If my sources are correct, OAIF is also the only competitive festival in North America, so when you survey the grounds, the competition screenings are what you get in line for first. All films go through an extensive selection process, which means there are a few exhausted, bleary-eyed festival jurors not willing to get near a VCR anytime soon unless a large sum of money is involved. Maureen Furniss, who now teaches down at SCAD, was part of the Ottawa selection committee in ’96. She and her fellow jurors watched thousands of animated works ranging from ten seconds to 30 minutes in length; 10 hours a day for five days, then four hours a day for another 3 days. If you ever meet a member of a festival’s selection committee, thank them for making your life easier. Offer them a cup of coffee and a shot of Visine. Don’t disturb them if they doze off during the conversation. These people have done the hard work for you, and as a festival attendee you’re seeing the cream of the crop and the particular choices that help shape the style and personality of the festival.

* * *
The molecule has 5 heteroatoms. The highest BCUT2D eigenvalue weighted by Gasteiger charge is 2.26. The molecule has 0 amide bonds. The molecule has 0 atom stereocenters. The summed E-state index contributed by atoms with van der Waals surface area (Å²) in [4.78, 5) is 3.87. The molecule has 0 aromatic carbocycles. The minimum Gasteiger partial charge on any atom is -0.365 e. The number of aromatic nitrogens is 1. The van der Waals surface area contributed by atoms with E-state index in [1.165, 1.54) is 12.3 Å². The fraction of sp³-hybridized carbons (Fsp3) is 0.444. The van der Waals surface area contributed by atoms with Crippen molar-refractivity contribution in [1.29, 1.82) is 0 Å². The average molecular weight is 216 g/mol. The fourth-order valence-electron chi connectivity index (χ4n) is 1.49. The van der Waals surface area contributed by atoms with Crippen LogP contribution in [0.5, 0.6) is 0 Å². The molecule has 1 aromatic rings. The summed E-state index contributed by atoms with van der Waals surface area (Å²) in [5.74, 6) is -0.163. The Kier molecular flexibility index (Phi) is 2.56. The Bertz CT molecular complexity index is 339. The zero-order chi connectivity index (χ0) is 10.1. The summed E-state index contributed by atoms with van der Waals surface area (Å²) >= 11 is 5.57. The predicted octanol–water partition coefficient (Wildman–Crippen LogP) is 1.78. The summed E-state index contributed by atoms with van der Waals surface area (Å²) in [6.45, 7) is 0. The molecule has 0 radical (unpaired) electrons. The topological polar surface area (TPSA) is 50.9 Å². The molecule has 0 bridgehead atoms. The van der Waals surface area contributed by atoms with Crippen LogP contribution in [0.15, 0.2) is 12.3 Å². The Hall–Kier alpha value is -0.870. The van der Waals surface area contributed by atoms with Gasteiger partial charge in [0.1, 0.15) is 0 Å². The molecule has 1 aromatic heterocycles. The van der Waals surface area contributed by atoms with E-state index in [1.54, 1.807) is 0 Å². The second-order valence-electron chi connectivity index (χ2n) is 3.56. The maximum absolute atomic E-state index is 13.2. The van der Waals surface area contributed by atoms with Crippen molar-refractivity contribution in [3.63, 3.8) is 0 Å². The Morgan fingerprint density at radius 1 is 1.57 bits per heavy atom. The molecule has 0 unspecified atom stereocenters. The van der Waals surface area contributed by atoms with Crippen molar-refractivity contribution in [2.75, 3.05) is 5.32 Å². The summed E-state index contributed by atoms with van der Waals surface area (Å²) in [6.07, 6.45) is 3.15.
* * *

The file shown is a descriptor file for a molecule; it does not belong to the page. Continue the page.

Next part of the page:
Ottawa’s films in competition offered an eclectic mix of commercial and independent work, a great variety in themes and techniques (it’s not all computer animation), and a broad emotional sensibility. The more humorous pieces tend to be crowd (and jury) favorites and this year there were two that stood out: Leunig: “How Democracy Actually Works,” a short film that postures where democracy is concerned, a toilet is never very far away; and “A Kis Tehen” (“The Little Cow”) whose theme song is destined to become a rousing, stein-clanking, barroom sing-along. Another personal favorite was Tom Schroeder’s “Bike Ride” whose plotline can be summed up thusly: a guy rides his bike to see his girlfriend and then rides home again (you’ll have to trust me on this one – it was charming).

“Home Road Movies” by Robert Bradbrook